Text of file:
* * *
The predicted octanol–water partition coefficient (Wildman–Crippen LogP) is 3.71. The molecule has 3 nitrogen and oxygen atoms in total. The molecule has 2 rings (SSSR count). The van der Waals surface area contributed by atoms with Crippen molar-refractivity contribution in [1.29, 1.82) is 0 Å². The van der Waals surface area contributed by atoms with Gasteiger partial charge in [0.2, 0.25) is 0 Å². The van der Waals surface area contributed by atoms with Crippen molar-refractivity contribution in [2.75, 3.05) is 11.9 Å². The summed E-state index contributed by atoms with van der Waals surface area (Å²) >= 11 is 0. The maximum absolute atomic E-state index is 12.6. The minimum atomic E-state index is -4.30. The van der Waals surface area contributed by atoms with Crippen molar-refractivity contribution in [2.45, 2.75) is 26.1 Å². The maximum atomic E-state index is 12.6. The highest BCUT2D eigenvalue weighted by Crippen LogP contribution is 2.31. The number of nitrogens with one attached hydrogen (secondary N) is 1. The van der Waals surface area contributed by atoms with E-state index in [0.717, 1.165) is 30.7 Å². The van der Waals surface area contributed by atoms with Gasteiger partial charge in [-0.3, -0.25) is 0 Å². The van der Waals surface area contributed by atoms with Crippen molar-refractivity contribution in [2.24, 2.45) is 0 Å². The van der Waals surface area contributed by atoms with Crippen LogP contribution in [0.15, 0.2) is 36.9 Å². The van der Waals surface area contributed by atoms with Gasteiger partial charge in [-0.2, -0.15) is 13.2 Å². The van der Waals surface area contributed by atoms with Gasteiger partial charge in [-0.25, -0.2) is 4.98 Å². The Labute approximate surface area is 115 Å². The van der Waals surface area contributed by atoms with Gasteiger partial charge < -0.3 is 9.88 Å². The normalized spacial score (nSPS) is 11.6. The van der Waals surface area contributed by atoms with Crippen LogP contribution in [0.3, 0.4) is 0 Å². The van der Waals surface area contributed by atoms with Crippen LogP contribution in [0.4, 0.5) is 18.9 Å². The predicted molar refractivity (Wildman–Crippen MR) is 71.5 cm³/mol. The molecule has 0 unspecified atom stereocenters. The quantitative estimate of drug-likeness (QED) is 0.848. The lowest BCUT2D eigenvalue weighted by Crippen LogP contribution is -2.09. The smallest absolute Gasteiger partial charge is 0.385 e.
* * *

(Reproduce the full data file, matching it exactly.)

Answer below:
The predicted octanol–water partition coefficient (Wildman–Crippen LogP) is 3.71. The molecule has 3 nitrogen and oxygen atoms in total. The molecule has 2 rings (SSSR count). The van der Waals surface area contributed by atoms with Crippen molar-refractivity contribution in [1.29, 1.82) is 0 Å². The van der Waals surface area contributed by atoms with Gasteiger partial charge in [0.2, 0.25) is 0 Å². The van der Waals surface area contributed by atoms with Crippen molar-refractivity contribution in [2.75, 3.05) is 11.9 Å². The summed E-state index contributed by atoms with van der Waals surface area (Å²) >= 11 is 0. The maximum absolute atomic E-state index is 12.6. The minimum atomic E-state index is -4.30. The van der Waals surface area contributed by atoms with Crippen molar-refractivity contribution in [2.45, 2.75) is 26.1 Å². The maximum atomic E-state index is 12.6. The highest BCUT2D eigenvalue weighted by Crippen LogP contribution is 2.31. The number of nitrogens with one attached hydrogen (secondary N) is 1. The van der Waals surface area contributed by atoms with E-state index in [0.717, 1.165) is 30.7 Å². The van der Waals surface area contributed by atoms with Gasteiger partial charge in [-0.3, -0.25) is 0 Å². The van der Waals surface area contributed by atoms with Crippen molar-refractivity contribution in [2.24, 2.45) is 0 Å². The van der Waals surface area contributed by atoms with Crippen LogP contribution in [0.15, 0.2) is 36.9 Å². The van der Waals surface area contributed by atoms with Gasteiger partial charge in [-0.2, -0.15) is 13.2 Å². The van der Waals surface area contributed by atoms with Gasteiger partial charge in [-0.25, -0.2) is 4.98 Å². The Labute approximate surface area is 115 Å². The van der Waals surface area contributed by atoms with Gasteiger partial charge < -0.3 is 9.88 Å². The normalized spacial score (nSPS) is 11.6. The van der Waals surface area contributed by atoms with Crippen LogP contribution in [0.3, 0.4) is 0 Å². The van der Waals surface area contributed by atoms with Crippen LogP contribution in [0.4, 0.5) is 18.9 Å². The predicted molar refractivity (Wildman–Crippen MR) is 71.5 cm³/mol. The molecule has 0 unspecified atom stereocenters. The quantitative estimate of drug-likeness (QED) is 0.848. The lowest BCUT2D eigenvalue weighted by Crippen LogP contribution is -2.09. The smallest absolute Gasteiger partial charge is 0.385 e.